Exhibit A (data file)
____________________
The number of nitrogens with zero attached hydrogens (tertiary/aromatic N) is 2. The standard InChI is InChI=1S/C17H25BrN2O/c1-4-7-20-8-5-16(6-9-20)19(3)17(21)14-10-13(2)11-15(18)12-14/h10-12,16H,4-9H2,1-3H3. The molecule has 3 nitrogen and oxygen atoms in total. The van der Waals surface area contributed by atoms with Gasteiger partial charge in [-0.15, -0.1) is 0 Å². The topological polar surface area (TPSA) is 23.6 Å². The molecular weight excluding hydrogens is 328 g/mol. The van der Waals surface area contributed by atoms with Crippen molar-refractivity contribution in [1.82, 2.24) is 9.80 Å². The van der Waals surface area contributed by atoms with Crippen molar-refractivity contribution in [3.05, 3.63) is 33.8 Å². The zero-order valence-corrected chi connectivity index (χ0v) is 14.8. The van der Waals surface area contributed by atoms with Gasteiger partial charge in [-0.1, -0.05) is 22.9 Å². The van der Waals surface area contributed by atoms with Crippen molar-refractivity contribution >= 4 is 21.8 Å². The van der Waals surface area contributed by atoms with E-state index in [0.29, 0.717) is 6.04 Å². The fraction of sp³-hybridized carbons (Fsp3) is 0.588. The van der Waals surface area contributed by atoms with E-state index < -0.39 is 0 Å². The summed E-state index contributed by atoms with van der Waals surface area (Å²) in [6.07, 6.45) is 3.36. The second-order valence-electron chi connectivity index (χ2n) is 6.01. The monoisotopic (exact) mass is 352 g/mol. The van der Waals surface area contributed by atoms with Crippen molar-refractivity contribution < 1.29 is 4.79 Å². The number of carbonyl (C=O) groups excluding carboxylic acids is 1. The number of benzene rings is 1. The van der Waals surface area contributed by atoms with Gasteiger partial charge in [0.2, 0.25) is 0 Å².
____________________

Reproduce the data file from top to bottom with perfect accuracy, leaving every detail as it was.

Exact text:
The number of nitrogens with zero attached hydrogens (tertiary/aromatic N) is 2. The standard InChI is InChI=1S/C17H25BrN2O/c1-4-7-20-8-5-16(6-9-20)19(3)17(21)14-10-13(2)11-15(18)12-14/h10-12,16H,4-9H2,1-3H3. The molecule has 3 nitrogen and oxygen atoms in total. The van der Waals surface area contributed by atoms with Gasteiger partial charge in [-0.15, -0.1) is 0 Å². The topological polar surface area (TPSA) is 23.6 Å². The molecular weight excluding hydrogens is 328 g/mol. The van der Waals surface area contributed by atoms with Crippen molar-refractivity contribution in [1.82, 2.24) is 9.80 Å². The van der Waals surface area contributed by atoms with Crippen molar-refractivity contribution in [3.05, 3.63) is 33.8 Å². The zero-order valence-corrected chi connectivity index (χ0v) is 14.8. The van der Waals surface area contributed by atoms with Gasteiger partial charge in [-0.1, -0.05) is 22.9 Å². The van der Waals surface area contributed by atoms with Crippen molar-refractivity contribution >= 4 is 21.8 Å². The van der Waals surface area contributed by atoms with E-state index in [0.29, 0.717) is 6.04 Å². The fraction of sp³-hybridized carbons (Fsp3) is 0.588. The van der Waals surface area contributed by atoms with E-state index < -0.39 is 0 Å². The summed E-state index contributed by atoms with van der Waals surface area (Å²) in [6.07, 6.45) is 3.36. The second-order valence-electron chi connectivity index (χ2n) is 6.01. The monoisotopic (exact) mass is 352 g/mol. The van der Waals surface area contributed by atoms with Crippen molar-refractivity contribution < 1.29 is 4.79 Å². The number of carbonyl (C=O) groups excluding carboxylic acids is 1. The number of benzene rings is 1. The van der Waals surface area contributed by atoms with Gasteiger partial charge in [0.2, 0.25) is 0 Å².